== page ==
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Assessing Damaged Pipelines Transporting Hydrogen

Abstract

There is worldwide interest in transporting hydrogen using both new pipelines and pipelines converted from natural gas service. Laboratory tests investigating the effect of hydrogen on the mechanical properties of pipeline steels have shown that even low partial pressures of hydrogen can substantially reduce properties such as reduction in area and fracture toughness, and increase fatigue crack growth rates. However, qualitative arguments suggest that the effects on pipelines may not be as severe as predicted from the small scale tests. If the trends seen in laboratory tests do occur in service, there are implications for the assessment of damage such as volumetric corrosion, dents and mechanical interference. Most pipeline damage assessment methods are semi-empirical and have been calibrated with data from full scale tests that did not involve hydrogen. Hence the European Pipeline Research Group (EPRG) commissioned a study to investigate damage assessment methods in the presence of hydrogen. Two example pipeline designs were considered, both were assessed assuming a modern, high performance material and an older material. From these analyses, the numerical results show that the high toughness material will tolerate damage even if the properties are degraded by hydrogen exposure. However, low toughness materials may not be able to tolerate some types of severe damage. If the predictions are realistic, operators may have to repair more damage or reduce operating pressures. Furthermore, damage involving cracking may not Page 2 of 22 satisfy the ASME B31.12 requirements for preventing time dependent crack growth. Further work is required to determine if the effects predicted using small scale laboratory test data will occur in practice.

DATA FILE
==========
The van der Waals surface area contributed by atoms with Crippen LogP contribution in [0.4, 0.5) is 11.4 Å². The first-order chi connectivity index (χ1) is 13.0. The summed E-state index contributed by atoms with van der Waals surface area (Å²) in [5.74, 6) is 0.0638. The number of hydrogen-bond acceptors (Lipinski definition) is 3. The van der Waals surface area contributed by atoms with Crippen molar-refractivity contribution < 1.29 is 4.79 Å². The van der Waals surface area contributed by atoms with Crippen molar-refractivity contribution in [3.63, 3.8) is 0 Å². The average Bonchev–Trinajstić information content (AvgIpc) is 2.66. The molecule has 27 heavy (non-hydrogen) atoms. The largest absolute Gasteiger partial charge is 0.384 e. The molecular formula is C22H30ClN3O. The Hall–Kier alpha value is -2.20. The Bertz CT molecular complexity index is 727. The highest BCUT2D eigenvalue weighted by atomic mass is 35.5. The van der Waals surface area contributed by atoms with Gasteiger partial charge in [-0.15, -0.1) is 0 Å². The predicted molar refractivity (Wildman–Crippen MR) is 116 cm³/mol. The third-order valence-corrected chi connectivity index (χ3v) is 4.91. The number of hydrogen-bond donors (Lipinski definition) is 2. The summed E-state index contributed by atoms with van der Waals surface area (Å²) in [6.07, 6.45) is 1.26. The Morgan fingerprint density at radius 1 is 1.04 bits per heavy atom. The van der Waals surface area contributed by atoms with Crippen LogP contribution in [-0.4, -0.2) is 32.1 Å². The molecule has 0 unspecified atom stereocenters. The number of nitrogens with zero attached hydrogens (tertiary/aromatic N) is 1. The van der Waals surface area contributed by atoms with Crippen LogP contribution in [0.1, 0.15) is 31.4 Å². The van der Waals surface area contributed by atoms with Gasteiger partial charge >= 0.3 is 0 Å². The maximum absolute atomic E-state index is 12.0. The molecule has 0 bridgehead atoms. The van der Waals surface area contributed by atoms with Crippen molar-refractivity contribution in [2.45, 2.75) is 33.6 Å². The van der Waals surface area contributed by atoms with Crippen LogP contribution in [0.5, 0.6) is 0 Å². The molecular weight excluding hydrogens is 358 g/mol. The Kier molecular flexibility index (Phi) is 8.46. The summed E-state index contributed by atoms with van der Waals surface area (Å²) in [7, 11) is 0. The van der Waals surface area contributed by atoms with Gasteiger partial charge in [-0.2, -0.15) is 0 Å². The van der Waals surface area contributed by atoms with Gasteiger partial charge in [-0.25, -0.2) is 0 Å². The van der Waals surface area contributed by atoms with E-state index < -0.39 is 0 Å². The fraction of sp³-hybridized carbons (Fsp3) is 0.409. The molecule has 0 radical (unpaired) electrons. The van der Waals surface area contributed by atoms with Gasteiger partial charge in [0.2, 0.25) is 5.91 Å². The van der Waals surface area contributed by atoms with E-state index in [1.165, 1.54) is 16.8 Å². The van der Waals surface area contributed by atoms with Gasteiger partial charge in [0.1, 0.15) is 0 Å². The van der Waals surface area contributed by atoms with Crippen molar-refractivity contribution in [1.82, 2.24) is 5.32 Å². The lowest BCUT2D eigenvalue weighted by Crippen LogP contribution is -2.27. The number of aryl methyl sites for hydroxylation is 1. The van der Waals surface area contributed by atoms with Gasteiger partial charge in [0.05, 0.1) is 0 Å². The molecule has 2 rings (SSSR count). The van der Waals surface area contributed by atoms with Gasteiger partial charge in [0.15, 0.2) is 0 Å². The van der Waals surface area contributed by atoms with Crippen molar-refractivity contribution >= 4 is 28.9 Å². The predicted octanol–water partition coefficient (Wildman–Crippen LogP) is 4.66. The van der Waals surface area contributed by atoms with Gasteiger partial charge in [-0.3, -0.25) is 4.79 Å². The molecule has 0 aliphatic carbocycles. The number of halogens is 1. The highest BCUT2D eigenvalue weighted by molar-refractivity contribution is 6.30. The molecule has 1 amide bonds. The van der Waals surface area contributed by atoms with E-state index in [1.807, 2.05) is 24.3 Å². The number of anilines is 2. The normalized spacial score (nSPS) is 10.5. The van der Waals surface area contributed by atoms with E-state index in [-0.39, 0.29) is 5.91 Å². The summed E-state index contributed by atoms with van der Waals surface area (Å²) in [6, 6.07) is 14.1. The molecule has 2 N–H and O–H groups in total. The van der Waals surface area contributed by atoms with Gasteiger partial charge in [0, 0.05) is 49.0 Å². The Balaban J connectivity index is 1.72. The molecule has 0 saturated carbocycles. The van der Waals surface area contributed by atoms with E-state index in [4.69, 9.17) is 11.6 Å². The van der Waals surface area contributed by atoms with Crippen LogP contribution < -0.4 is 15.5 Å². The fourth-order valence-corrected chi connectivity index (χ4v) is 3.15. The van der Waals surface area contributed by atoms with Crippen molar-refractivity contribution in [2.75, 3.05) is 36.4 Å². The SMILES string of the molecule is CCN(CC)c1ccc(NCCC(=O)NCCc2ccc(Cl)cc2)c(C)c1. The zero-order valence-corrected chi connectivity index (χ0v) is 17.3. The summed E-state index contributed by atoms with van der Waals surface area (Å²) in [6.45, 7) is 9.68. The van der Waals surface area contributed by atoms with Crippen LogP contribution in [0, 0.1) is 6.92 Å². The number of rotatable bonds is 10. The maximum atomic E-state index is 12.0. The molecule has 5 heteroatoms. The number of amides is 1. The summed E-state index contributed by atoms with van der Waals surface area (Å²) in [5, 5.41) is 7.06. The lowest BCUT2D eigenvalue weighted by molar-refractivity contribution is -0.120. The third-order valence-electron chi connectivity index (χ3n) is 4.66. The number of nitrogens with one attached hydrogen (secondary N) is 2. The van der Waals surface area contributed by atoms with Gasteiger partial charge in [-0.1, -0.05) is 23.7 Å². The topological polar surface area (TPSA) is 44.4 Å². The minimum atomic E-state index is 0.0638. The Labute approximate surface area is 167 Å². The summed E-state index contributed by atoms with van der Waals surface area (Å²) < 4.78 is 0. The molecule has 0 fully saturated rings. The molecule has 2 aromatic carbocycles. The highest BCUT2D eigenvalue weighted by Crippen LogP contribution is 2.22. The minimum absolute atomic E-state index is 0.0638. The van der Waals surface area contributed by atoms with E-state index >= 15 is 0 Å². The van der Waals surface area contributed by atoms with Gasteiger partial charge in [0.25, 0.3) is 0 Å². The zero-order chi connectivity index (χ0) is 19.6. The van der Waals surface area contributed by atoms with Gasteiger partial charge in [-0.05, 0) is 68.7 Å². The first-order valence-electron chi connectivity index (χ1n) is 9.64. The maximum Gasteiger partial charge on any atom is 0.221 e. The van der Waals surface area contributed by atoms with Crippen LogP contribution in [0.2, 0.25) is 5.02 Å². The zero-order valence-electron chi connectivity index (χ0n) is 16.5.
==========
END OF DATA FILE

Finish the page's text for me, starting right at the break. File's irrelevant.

Related subjects: Safety
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2022-06-01
2022-10-02
http://instance.metastore.ingenta.com/content/journal3553
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